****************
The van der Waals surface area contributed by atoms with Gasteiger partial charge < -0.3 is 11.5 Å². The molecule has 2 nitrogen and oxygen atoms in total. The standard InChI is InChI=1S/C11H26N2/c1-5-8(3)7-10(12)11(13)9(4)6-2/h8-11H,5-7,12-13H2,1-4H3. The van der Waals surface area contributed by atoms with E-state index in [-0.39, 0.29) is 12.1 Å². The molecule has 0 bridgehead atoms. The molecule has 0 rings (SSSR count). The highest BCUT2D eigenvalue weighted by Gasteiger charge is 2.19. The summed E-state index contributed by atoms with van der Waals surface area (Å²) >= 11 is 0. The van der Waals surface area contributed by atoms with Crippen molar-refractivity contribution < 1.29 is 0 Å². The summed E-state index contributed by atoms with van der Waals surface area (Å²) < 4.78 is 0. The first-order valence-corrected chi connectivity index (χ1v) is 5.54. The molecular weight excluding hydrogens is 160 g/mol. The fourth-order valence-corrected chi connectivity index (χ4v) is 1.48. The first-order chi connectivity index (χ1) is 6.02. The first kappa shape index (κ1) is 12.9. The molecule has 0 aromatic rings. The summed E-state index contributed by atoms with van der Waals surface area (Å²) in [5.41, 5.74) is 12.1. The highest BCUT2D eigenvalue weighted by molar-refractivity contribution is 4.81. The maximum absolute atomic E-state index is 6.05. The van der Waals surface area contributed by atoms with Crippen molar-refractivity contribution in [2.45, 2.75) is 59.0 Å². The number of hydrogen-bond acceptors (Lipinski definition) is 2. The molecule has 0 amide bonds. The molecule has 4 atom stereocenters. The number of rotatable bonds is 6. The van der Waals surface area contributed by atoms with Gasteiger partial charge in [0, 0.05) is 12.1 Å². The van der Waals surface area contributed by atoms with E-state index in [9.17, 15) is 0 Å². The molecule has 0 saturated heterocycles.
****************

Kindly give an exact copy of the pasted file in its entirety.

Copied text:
The van der Waals surface area contributed by atoms with Gasteiger partial charge < -0.3 is 11.5 Å². The molecule has 2 nitrogen and oxygen atoms in total. The standard InChI is InChI=1S/C11H26N2/c1-5-8(3)7-10(12)11(13)9(4)6-2/h8-11H,5-7,12-13H2,1-4H3. The van der Waals surface area contributed by atoms with E-state index in [-0.39, 0.29) is 12.1 Å². The molecule has 0 bridgehead atoms. The molecule has 0 rings (SSSR count). The highest BCUT2D eigenvalue weighted by Gasteiger charge is 2.19. The summed E-state index contributed by atoms with van der Waals surface area (Å²) >= 11 is 0. The van der Waals surface area contributed by atoms with Crippen molar-refractivity contribution < 1.29 is 0 Å². The summed E-state index contributed by atoms with van der Waals surface area (Å²) < 4.78 is 0. The first-order valence-corrected chi connectivity index (χ1v) is 5.54. The molecular weight excluding hydrogens is 160 g/mol. The fourth-order valence-corrected chi connectivity index (χ4v) is 1.48. The first-order chi connectivity index (χ1) is 6.02. The first kappa shape index (κ1) is 12.9. The molecule has 0 aromatic rings. The summed E-state index contributed by atoms with van der Waals surface area (Å²) in [5.41, 5.74) is 12.1. The highest BCUT2D eigenvalue weighted by molar-refractivity contribution is 4.81. The maximum absolute atomic E-state index is 6.05. The van der Waals surface area contributed by atoms with Crippen molar-refractivity contribution in [2.45, 2.75) is 59.0 Å². The number of hydrogen-bond acceptors (Lipinski definition) is 2. The molecule has 0 amide bonds. The molecule has 4 atom stereocenters. The number of rotatable bonds is 6. The van der Waals surface area contributed by atoms with Gasteiger partial charge in [0, 0.05) is 12.1 Å². The van der Waals surface area contributed by atoms with E-state index in [9.17, 15) is 0 Å². The molecule has 0 saturated heterocycles.